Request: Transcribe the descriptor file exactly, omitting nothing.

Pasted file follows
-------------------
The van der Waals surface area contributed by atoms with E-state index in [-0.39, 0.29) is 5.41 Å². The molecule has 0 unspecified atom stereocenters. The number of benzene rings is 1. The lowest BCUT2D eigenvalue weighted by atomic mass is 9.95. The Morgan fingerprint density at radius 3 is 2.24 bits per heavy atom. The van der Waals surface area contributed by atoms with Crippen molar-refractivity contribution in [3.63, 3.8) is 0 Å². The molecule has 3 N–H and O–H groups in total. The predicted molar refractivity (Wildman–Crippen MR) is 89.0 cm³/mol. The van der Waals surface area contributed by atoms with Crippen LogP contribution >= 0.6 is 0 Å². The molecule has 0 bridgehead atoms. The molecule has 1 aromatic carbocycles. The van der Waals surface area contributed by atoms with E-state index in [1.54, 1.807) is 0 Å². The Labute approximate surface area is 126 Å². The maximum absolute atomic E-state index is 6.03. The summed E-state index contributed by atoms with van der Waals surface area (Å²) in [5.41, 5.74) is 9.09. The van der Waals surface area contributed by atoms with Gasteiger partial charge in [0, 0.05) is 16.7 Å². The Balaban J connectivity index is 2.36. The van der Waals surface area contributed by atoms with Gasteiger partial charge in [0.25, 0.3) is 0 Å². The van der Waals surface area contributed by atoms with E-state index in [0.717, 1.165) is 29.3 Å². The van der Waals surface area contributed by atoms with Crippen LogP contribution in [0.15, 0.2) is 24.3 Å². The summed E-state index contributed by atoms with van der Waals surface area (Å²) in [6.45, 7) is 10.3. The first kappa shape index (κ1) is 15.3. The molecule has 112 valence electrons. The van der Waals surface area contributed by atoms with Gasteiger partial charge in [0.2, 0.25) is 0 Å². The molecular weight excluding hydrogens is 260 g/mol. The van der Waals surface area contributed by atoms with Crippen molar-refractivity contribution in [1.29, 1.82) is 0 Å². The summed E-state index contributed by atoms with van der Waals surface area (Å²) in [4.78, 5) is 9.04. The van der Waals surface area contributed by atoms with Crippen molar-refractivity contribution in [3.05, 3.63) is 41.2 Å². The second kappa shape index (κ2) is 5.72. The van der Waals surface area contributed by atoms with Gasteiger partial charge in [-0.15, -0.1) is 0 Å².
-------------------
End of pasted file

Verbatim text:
The van der Waals surface area contributed by atoms with E-state index in [-0.39, 0.29) is 5.41 Å². The molecule has 0 unspecified atom stereocenters. The number of benzene rings is 1. The lowest BCUT2D eigenvalue weighted by atomic mass is 9.95. The Morgan fingerprint density at radius 3 is 2.24 bits per heavy atom. The van der Waals surface area contributed by atoms with Crippen molar-refractivity contribution in [3.63, 3.8) is 0 Å². The molecule has 3 N–H and O–H groups in total. The predicted molar refractivity (Wildman–Crippen MR) is 89.0 cm³/mol. The van der Waals surface area contributed by atoms with Crippen LogP contribution >= 0.6 is 0 Å². The molecule has 0 bridgehead atoms. The molecule has 1 aromatic carbocycles. The van der Waals surface area contributed by atoms with E-state index in [1.54, 1.807) is 0 Å². The Labute approximate surface area is 126 Å². The maximum absolute atomic E-state index is 6.03. The summed E-state index contributed by atoms with van der Waals surface area (Å²) in [5.41, 5.74) is 9.09. The van der Waals surface area contributed by atoms with Gasteiger partial charge in [0, 0.05) is 16.7 Å². The Balaban J connectivity index is 2.36. The van der Waals surface area contributed by atoms with Gasteiger partial charge in [0.25, 0.3) is 0 Å². The van der Waals surface area contributed by atoms with E-state index in [0.717, 1.165) is 29.3 Å². The van der Waals surface area contributed by atoms with Crippen LogP contribution in [0.15, 0.2) is 24.3 Å². The summed E-state index contributed by atoms with van der Waals surface area (Å²) in [6.45, 7) is 10.3. The first kappa shape index (κ1) is 15.3. The molecule has 112 valence electrons. The van der Waals surface area contributed by atoms with Gasteiger partial charge in [0.2, 0.25) is 0 Å². The molecular weight excluding hydrogens is 260 g/mol. The van der Waals surface area contributed by atoms with Crippen molar-refractivity contribution in [1.29, 1.82) is 0 Å². The summed E-state index contributed by atoms with van der Waals surface area (Å²) in [4.78, 5) is 9.04. The van der Waals surface area contributed by atoms with Crippen molar-refractivity contribution in [3.05, 3.63) is 41.2 Å². The second kappa shape index (κ2) is 5.72. The van der Waals surface area contributed by atoms with Gasteiger partial charge in [-0.15, -0.1) is 0 Å².